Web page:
spaceSpace and Physics

There Might Be Another Way That Earth Got Its Water Billions Of Years Ago


Jonathan O'Callaghan

Senior Staff Writer

Water, water everywhere. NASA

Scientists have proposed a possible new origin for Earth’s water, saying it may have been delivered by the early environment around the Sun, as well as from asteroids or comets.

The origin of our water has long been debated. Most theories seem to point to water-rich comets or asteroids delivering the water at some point after the planet had formed more than 4 billion years ago.


But in a paper published in Geophysical Research: Planets, a team led by Jun Wu from Arizona State University investigated another method. They suggest the solar nebula that our planet was born in could have supplied our planet with hydrogen necessary to form water.

“For every 100 molecules of Earth’s water, there are one or two coming from solar nebula,” Wu said in a statement.

The idea that water was delivered to our planet after it formed has been questioned of late, notably because comets like 67P/Churyumov-Gerasimenko were found to have the wrong type of water. Namely, they have a different ratio of hydrogen to an isotope called deuterium.

So at least some of our water must have come from somewhere else. And this latest research points to our Sun’s environment. The team created a model that showed that 4.5 billion years ago at the birth of the Solar System, large asteroids began forming into the planets like Earth.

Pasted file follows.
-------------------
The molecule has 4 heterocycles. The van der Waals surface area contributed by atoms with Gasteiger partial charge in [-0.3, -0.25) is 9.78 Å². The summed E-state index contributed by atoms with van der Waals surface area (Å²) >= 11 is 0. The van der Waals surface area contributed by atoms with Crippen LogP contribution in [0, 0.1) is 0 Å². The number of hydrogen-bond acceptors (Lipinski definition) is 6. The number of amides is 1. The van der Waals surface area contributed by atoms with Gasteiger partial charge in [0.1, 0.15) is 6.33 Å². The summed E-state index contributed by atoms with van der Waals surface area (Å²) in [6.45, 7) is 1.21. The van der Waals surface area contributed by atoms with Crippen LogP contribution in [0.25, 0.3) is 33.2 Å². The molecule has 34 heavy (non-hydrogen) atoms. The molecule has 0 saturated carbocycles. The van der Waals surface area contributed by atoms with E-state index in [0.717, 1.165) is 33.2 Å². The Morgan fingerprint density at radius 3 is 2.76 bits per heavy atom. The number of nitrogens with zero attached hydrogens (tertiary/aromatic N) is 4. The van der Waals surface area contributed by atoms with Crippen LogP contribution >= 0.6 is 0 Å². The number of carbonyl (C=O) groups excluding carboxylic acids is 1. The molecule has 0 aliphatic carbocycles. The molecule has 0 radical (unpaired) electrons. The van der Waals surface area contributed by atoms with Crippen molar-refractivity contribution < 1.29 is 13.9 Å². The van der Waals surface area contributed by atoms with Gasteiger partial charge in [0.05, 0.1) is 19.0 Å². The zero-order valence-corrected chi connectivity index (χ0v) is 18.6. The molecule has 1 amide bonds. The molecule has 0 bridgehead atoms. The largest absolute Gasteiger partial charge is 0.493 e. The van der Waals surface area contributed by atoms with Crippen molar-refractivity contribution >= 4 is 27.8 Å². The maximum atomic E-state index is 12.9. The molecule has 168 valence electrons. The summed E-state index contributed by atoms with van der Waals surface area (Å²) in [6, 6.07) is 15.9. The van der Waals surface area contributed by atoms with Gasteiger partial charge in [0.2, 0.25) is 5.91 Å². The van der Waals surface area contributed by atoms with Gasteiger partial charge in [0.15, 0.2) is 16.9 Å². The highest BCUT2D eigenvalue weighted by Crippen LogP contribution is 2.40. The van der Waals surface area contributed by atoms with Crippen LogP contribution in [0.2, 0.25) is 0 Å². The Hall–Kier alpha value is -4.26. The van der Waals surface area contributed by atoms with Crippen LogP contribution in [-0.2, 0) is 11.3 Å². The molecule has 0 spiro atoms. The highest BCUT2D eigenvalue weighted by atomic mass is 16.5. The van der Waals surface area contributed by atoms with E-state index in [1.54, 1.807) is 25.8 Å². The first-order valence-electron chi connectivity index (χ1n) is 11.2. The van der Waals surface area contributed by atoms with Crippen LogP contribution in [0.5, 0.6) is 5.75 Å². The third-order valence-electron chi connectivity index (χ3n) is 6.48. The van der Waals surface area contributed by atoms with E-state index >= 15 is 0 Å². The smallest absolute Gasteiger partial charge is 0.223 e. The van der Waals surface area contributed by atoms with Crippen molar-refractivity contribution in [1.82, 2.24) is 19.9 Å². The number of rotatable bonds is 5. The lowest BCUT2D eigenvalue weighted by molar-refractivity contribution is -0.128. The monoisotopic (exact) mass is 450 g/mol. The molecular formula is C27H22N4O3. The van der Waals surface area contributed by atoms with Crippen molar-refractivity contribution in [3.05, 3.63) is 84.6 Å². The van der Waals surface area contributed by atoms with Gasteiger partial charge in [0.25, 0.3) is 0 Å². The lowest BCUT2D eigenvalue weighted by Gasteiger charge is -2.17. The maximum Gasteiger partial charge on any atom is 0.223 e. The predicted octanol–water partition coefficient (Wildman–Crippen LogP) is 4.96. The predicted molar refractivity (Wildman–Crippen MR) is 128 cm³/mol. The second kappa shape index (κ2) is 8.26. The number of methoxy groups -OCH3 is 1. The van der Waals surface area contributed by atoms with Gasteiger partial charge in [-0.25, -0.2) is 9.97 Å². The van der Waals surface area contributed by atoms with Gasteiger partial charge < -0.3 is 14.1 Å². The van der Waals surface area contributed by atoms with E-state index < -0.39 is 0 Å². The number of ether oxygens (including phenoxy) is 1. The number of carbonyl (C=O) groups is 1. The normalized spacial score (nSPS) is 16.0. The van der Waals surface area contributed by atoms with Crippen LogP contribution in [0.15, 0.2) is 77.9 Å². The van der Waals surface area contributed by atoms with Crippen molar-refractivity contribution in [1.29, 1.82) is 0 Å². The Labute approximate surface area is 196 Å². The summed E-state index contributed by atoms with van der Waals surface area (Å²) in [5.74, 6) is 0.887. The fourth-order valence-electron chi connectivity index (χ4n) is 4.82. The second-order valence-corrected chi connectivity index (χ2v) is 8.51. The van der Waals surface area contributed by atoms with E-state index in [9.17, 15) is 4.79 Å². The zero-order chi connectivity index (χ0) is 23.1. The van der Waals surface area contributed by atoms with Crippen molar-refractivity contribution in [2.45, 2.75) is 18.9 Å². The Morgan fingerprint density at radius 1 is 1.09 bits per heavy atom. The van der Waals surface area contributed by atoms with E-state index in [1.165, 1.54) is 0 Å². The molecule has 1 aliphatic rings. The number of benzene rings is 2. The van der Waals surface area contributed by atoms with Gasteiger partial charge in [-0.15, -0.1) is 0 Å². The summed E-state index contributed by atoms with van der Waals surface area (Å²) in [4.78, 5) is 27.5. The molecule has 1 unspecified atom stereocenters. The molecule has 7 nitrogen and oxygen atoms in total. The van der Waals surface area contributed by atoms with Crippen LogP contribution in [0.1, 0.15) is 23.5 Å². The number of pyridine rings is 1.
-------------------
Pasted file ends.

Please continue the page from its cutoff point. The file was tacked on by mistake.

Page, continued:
One of these, a magma-covered embryo, would become our planet – but in the process, it scooped up gas from the solar nebula including nebula hydrogen. This would have been pulled towards the core of our planet.

"The end result… is that Earth likely formed with seven or eight global oceans' worth of hydrogen,” Steven Desch from Arizona State University, a co-author on the study, said in a separate statement.

“The majority of this indeed came from asteroidal sources. But a few tenths of an ocean's worth of hydrogen came from the solar nebula gas." 

Aside from being interesting for our own planet’s formation, the research is important for other worlds too. It suggests exoplanets, those beyond our Solar System, did not need to rely on asteroid impacts to get water – it could have been delivered by the nebula of their own stars.


“This model suggests that the inevitable formation of water would likely occur on any sufficiently large rocky exoplanets in extrasolar systems,” said Wu. “I think this is very exciting.”


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